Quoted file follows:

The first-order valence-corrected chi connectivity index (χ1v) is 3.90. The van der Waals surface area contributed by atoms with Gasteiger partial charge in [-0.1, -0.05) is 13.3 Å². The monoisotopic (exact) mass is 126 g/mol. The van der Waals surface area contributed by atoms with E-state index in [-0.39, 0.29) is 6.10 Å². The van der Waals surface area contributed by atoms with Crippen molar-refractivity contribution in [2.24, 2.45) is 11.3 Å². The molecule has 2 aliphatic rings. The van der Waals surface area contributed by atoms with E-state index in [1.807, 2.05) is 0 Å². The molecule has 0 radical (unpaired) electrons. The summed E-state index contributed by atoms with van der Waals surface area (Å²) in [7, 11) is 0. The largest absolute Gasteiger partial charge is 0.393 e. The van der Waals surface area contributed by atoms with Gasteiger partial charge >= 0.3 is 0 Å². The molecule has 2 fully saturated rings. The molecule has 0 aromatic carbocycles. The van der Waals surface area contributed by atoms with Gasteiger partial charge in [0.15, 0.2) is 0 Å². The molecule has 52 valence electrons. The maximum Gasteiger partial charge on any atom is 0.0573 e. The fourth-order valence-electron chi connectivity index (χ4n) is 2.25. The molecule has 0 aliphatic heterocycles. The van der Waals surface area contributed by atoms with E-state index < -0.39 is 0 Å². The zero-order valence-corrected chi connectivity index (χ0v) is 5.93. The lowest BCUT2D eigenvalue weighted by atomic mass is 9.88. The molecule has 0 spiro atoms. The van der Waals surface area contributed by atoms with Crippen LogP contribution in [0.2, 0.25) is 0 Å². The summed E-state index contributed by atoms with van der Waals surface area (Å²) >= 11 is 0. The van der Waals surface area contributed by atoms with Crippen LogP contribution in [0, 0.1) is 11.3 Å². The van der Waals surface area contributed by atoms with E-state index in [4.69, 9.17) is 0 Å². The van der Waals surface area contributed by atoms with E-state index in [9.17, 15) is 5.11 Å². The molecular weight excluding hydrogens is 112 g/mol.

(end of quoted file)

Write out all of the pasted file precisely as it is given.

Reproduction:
The first-order valence-corrected chi connectivity index (χ1v) is 3.90. The van der Waals surface area contributed by atoms with Gasteiger partial charge in [-0.1, -0.05) is 13.3 Å². The monoisotopic (exact) mass is 126 g/mol. The van der Waals surface area contributed by atoms with E-state index in [-0.39, 0.29) is 6.10 Å². The van der Waals surface area contributed by atoms with Crippen molar-refractivity contribution in [2.24, 2.45) is 11.3 Å². The molecule has 2 aliphatic rings. The van der Waals surface area contributed by atoms with E-state index in [1.807, 2.05) is 0 Å². The molecule has 0 radical (unpaired) electrons. The summed E-state index contributed by atoms with van der Waals surface area (Å²) in [7, 11) is 0. The largest absolute Gasteiger partial charge is 0.393 e. The van der Waals surface area contributed by atoms with Gasteiger partial charge >= 0.3 is 0 Å². The molecule has 2 fully saturated rings. The molecule has 0 aromatic carbocycles. The van der Waals surface area contributed by atoms with Gasteiger partial charge in [0.15, 0.2) is 0 Å². The molecule has 52 valence electrons. The maximum Gasteiger partial charge on any atom is 0.0573 e. The fourth-order valence-electron chi connectivity index (χ4n) is 2.25. The molecule has 0 aliphatic heterocycles. The van der Waals surface area contributed by atoms with E-state index < -0.39 is 0 Å². The zero-order valence-corrected chi connectivity index (χ0v) is 5.93. The lowest BCUT2D eigenvalue weighted by atomic mass is 9.88. The molecule has 0 spiro atoms. The van der Waals surface area contributed by atoms with Crippen LogP contribution in [0.2, 0.25) is 0 Å². The summed E-state index contributed by atoms with van der Waals surface area (Å²) >= 11 is 0. The van der Waals surface area contributed by atoms with Crippen LogP contribution in [0, 0.1) is 11.3 Å². The van der Waals surface area contributed by atoms with E-state index in [4.69, 9.17) is 0 Å². The van der Waals surface area contributed by atoms with E-state index in [9.17, 15) is 5.11 Å². The molecular weight excluding hydrogens is 112 g/mol.